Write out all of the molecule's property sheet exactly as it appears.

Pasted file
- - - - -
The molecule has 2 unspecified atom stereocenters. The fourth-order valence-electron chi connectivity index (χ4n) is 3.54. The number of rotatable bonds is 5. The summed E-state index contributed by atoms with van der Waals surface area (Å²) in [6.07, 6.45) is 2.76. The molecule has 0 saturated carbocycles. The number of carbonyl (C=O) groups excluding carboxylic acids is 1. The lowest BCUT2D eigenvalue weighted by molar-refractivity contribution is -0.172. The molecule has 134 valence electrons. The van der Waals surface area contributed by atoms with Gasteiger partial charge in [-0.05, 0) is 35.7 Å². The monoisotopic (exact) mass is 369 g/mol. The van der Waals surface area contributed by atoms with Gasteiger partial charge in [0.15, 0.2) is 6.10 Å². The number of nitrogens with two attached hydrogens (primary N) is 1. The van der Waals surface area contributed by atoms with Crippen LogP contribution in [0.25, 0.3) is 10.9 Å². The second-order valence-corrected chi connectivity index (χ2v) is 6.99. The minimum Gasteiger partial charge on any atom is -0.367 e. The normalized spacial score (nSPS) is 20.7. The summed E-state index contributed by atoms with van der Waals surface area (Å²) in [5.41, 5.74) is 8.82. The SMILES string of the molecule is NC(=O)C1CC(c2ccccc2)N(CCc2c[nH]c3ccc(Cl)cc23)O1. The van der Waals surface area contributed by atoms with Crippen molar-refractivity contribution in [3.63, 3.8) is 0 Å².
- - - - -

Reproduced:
The molecule has 2 unspecified atom stereocenters. The fourth-order valence-electron chi connectivity index (χ4n) is 3.54. The number of rotatable bonds is 5. The summed E-state index contributed by atoms with van der Waals surface area (Å²) in [6.07, 6.45) is 2.76. The molecule has 0 saturated carbocycles. The number of carbonyl (C=O) groups excluding carboxylic acids is 1. The lowest BCUT2D eigenvalue weighted by molar-refractivity contribution is -0.172. The molecule has 134 valence electrons. The van der Waals surface area contributed by atoms with Gasteiger partial charge in [-0.05, 0) is 35.7 Å². The monoisotopic (exact) mass is 369 g/mol. The van der Waals surface area contributed by atoms with Gasteiger partial charge in [0.15, 0.2) is 6.10 Å². The number of nitrogens with two attached hydrogens (primary N) is 1. The van der Waals surface area contributed by atoms with Crippen LogP contribution in [0.25, 0.3) is 10.9 Å². The second-order valence-corrected chi connectivity index (χ2v) is 6.99. The minimum Gasteiger partial charge on any atom is -0.367 e. The normalized spacial score (nSPS) is 20.7. The summed E-state index contributed by atoms with van der Waals surface area (Å²) in [5.41, 5.74) is 8.82. The SMILES string of the molecule is NC(=O)C1CC(c2ccccc2)N(CCc2c[nH]c3ccc(Cl)cc23)O1. The van der Waals surface area contributed by atoms with Crippen molar-refractivity contribution in [3.63, 3.8) is 0 Å².